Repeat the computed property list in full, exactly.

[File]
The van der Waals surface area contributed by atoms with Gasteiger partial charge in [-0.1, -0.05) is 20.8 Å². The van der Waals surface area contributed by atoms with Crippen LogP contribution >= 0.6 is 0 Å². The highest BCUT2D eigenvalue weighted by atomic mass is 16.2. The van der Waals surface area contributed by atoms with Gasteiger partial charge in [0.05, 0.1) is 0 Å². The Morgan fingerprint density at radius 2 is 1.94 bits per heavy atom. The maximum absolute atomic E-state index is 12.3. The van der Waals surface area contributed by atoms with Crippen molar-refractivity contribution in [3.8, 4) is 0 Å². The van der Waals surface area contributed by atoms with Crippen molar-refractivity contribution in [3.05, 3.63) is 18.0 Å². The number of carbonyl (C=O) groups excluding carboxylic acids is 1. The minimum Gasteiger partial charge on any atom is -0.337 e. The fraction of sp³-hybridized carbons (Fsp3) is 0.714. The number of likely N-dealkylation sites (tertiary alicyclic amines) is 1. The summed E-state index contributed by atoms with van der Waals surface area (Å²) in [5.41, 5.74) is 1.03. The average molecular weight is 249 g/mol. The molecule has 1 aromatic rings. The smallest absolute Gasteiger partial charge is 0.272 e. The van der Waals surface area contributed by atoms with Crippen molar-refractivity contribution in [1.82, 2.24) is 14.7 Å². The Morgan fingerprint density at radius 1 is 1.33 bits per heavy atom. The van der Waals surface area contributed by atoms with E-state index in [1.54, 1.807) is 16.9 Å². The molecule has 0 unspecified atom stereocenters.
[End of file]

The van der Waals surface area contributed by atoms with Gasteiger partial charge in [-0.1, -0.05) is 20.8 Å². The van der Waals surface area contributed by atoms with Crippen LogP contribution >= 0.6 is 0 Å². The highest BCUT2D eigenvalue weighted by atomic mass is 16.2. The van der Waals surface area contributed by atoms with Gasteiger partial charge in [0.05, 0.1) is 0 Å². The Morgan fingerprint density at radius 2 is 1.94 bits per heavy atom. The maximum absolute atomic E-state index is 12.3. The van der Waals surface area contributed by atoms with Crippen molar-refractivity contribution in [3.8, 4) is 0 Å². The van der Waals surface area contributed by atoms with Crippen molar-refractivity contribution in [3.05, 3.63) is 18.0 Å². The number of carbonyl (C=O) groups excluding carboxylic acids is 1. The minimum Gasteiger partial charge on any atom is -0.337 e. The fraction of sp³-hybridized carbons (Fsp3) is 0.714. The number of likely N-dealkylation sites (tertiary alicyclic amines) is 1. The summed E-state index contributed by atoms with van der Waals surface area (Å²) in [5.41, 5.74) is 1.03. The average molecular weight is 249 g/mol. The molecule has 1 aromatic rings. The smallest absolute Gasteiger partial charge is 0.272 e. The van der Waals surface area contributed by atoms with Crippen molar-refractivity contribution in [1.82, 2.24) is 14.7 Å². The Morgan fingerprint density at radius 1 is 1.33 bits per heavy atom. The van der Waals surface area contributed by atoms with E-state index in [1.54, 1.807) is 16.9 Å². The molecule has 0 unspecified atom stereocenters.